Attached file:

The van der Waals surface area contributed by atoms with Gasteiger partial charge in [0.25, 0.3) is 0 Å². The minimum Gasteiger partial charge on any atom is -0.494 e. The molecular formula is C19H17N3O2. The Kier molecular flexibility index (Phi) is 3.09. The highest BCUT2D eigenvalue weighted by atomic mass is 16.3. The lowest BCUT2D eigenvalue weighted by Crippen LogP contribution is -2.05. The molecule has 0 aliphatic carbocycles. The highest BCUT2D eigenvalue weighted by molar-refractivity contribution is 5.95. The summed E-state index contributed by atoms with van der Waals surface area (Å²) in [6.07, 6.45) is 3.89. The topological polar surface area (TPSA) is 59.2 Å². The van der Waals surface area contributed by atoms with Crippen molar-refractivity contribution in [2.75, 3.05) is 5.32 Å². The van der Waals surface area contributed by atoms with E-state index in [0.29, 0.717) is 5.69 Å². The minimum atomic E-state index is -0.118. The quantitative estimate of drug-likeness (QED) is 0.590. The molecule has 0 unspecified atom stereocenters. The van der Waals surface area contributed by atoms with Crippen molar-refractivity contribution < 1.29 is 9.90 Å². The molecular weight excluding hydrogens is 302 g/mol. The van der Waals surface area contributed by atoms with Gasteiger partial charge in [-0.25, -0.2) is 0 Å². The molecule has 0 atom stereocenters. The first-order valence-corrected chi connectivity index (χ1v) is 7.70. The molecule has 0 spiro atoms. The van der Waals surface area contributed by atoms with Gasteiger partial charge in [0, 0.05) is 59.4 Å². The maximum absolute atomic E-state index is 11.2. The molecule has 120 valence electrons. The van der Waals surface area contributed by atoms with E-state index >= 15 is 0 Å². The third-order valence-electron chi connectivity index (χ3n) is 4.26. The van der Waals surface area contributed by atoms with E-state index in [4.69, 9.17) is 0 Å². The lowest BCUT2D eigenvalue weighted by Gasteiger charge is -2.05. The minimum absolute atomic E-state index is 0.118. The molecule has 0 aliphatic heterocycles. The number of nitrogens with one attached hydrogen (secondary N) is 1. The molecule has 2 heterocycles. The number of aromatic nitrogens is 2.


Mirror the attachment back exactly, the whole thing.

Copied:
The van der Waals surface area contributed by atoms with Gasteiger partial charge in [0.25, 0.3) is 0 Å². The minimum Gasteiger partial charge on any atom is -0.494 e. The molecular formula is C19H17N3O2. The Kier molecular flexibility index (Phi) is 3.09. The highest BCUT2D eigenvalue weighted by atomic mass is 16.3. The lowest BCUT2D eigenvalue weighted by Crippen LogP contribution is -2.05. The molecule has 0 aliphatic carbocycles. The highest BCUT2D eigenvalue weighted by molar-refractivity contribution is 5.95. The summed E-state index contributed by atoms with van der Waals surface area (Å²) in [6.07, 6.45) is 3.89. The topological polar surface area (TPSA) is 59.2 Å². The van der Waals surface area contributed by atoms with Crippen molar-refractivity contribution in [2.75, 3.05) is 5.32 Å². The van der Waals surface area contributed by atoms with E-state index in [0.29, 0.717) is 5.69 Å². The minimum atomic E-state index is -0.118. The quantitative estimate of drug-likeness (QED) is 0.590. The molecule has 0 unspecified atom stereocenters. The van der Waals surface area contributed by atoms with Crippen molar-refractivity contribution < 1.29 is 9.90 Å². The molecular weight excluding hydrogens is 302 g/mol. The van der Waals surface area contributed by atoms with Gasteiger partial charge in [-0.25, -0.2) is 0 Å². The molecule has 0 atom stereocenters. The first-order valence-corrected chi connectivity index (χ1v) is 7.70. The molecule has 0 spiro atoms. The van der Waals surface area contributed by atoms with Gasteiger partial charge in [0, 0.05) is 59.4 Å². The maximum absolute atomic E-state index is 11.2. The molecule has 120 valence electrons. The van der Waals surface area contributed by atoms with E-state index >= 15 is 0 Å². The third-order valence-electron chi connectivity index (χ3n) is 4.26. The van der Waals surface area contributed by atoms with E-state index in [4.69, 9.17) is 0 Å². The lowest BCUT2D eigenvalue weighted by Gasteiger charge is -2.05. The minimum absolute atomic E-state index is 0.118. The molecule has 0 aliphatic heterocycles. The number of nitrogens with one attached hydrogen (secondary N) is 1. The molecule has 2 heterocycles. The number of aromatic nitrogens is 2.